Shielding or caging? Healthcare staffs' views on fall risk and protection in Stockholm

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Abstract

Aim

To describe Registered Nurses' and enrolled nurses' views and reasoning on falls, fall risk, use of physical restraints and patients' safety and security in nursing homes.

Background

Nursing home patients frequently suffer from diseases which require medication. Both Registered Nurses and enrolled nurses must make decisions about how to protect patients from falls and fall-related injuries. Physical restraints are frequently used. When patients are unable to understand or do not wish to limit their freedom of movement, staff must consider each decision carefully.

Method

A qualitative approach was used. Data were analysed using a thematic content analysis method.

Findings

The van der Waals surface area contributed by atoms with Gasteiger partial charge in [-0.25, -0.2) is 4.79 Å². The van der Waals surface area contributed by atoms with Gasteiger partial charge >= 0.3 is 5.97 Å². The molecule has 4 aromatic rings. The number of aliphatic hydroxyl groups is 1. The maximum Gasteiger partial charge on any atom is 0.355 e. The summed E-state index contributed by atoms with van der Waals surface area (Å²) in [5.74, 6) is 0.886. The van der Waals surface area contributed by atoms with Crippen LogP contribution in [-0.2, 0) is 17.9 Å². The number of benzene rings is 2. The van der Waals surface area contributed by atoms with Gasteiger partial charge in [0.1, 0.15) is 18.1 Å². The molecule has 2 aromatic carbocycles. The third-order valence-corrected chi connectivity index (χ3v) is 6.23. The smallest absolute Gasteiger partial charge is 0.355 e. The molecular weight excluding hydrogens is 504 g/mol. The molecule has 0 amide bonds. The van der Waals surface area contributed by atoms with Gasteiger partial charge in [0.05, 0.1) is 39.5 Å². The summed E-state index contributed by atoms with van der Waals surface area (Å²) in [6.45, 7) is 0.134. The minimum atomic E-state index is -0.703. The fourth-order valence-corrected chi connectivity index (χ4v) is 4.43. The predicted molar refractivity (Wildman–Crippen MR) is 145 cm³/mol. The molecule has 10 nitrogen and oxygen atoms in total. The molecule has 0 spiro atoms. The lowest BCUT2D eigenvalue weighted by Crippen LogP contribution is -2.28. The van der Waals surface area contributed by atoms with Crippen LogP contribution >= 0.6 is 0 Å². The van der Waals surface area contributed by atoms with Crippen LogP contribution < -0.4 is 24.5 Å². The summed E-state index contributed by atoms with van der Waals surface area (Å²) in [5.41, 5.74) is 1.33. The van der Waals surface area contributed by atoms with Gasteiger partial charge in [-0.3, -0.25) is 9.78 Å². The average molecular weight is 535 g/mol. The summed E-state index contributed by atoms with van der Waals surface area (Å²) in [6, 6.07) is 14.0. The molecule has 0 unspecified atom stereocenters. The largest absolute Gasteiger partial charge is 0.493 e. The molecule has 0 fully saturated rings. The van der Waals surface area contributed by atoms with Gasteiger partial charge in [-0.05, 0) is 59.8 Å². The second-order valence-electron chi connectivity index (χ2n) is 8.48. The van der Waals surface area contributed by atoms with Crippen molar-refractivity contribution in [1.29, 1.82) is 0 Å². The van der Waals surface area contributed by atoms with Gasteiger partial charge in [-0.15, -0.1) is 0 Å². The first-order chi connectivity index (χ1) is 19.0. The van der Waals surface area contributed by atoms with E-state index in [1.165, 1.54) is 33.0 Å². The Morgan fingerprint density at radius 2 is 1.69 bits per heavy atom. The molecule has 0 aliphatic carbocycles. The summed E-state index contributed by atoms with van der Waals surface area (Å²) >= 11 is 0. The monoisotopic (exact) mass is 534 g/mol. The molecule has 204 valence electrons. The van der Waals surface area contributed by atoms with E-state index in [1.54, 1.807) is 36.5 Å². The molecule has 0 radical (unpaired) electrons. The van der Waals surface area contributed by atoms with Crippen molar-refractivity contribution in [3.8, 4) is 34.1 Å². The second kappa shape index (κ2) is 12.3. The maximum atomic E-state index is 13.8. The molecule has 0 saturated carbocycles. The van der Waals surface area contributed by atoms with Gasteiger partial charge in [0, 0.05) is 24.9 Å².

Staff have sufficient knowledge about which pathologically related conditions lead to fall risk. An insufficient number of staff on duty jeopardizes patient safety. Wheelchairs with safety belts, and bed rails, are sometimes used. For Registered Nurses it was not an easy decision to use restraints. Enrolled nurses' actions were based on standard procedure, to protect and supervise patients.

Conclusion

Staff often use restraints to protect their patients, even though this may mean compromising the patient's integrity.

Relevance to clinical practice

Nurses, occupational therapists, physiotherapists and physicians should plan the care together. Restrictive measures should be adapted to each individual patient.

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